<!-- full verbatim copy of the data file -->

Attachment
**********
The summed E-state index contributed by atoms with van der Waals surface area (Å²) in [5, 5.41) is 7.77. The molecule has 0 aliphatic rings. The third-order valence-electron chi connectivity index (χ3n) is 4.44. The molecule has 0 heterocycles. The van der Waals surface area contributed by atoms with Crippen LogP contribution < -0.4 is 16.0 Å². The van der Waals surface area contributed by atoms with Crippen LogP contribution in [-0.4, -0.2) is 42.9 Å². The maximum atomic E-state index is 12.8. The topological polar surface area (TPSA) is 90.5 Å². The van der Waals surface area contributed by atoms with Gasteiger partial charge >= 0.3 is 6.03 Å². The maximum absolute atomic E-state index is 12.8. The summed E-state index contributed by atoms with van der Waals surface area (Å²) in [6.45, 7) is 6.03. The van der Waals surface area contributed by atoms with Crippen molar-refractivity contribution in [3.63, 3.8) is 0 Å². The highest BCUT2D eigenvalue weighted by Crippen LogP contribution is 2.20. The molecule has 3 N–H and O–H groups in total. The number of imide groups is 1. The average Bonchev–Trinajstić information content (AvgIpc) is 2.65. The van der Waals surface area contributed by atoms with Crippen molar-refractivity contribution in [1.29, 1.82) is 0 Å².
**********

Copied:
The summed E-state index contributed by atoms with van der Waals surface area (Å²) in [5, 5.41) is 7.77. The molecule has 0 aliphatic rings. The third-order valence-electron chi connectivity index (χ3n) is 4.44. The molecule has 0 heterocycles. The van der Waals surface area contributed by atoms with Crippen LogP contribution < -0.4 is 16.0 Å². The van der Waals surface area contributed by atoms with Crippen LogP contribution in [-0.4, -0.2) is 42.9 Å². The maximum atomic E-state index is 12.8. The topological polar surface area (TPSA) is 90.5 Å². The van der Waals surface area contributed by atoms with Gasteiger partial charge >= 0.3 is 6.03 Å². The maximum absolute atomic E-state index is 12.8. The summed E-state index contributed by atoms with van der Waals surface area (Å²) in [6.45, 7) is 6.03. The van der Waals surface area contributed by atoms with Crippen molar-refractivity contribution in [3.63, 3.8) is 0 Å². The highest BCUT2D eigenvalue weighted by Crippen LogP contribution is 2.20. The molecule has 3 N–H and O–H groups in total. The number of imide groups is 1. The average Bonchev–Trinajstić information content (AvgIpc) is 2.65. The van der Waals surface area contributed by atoms with Crippen molar-refractivity contribution in [1.29, 1.82) is 0 Å².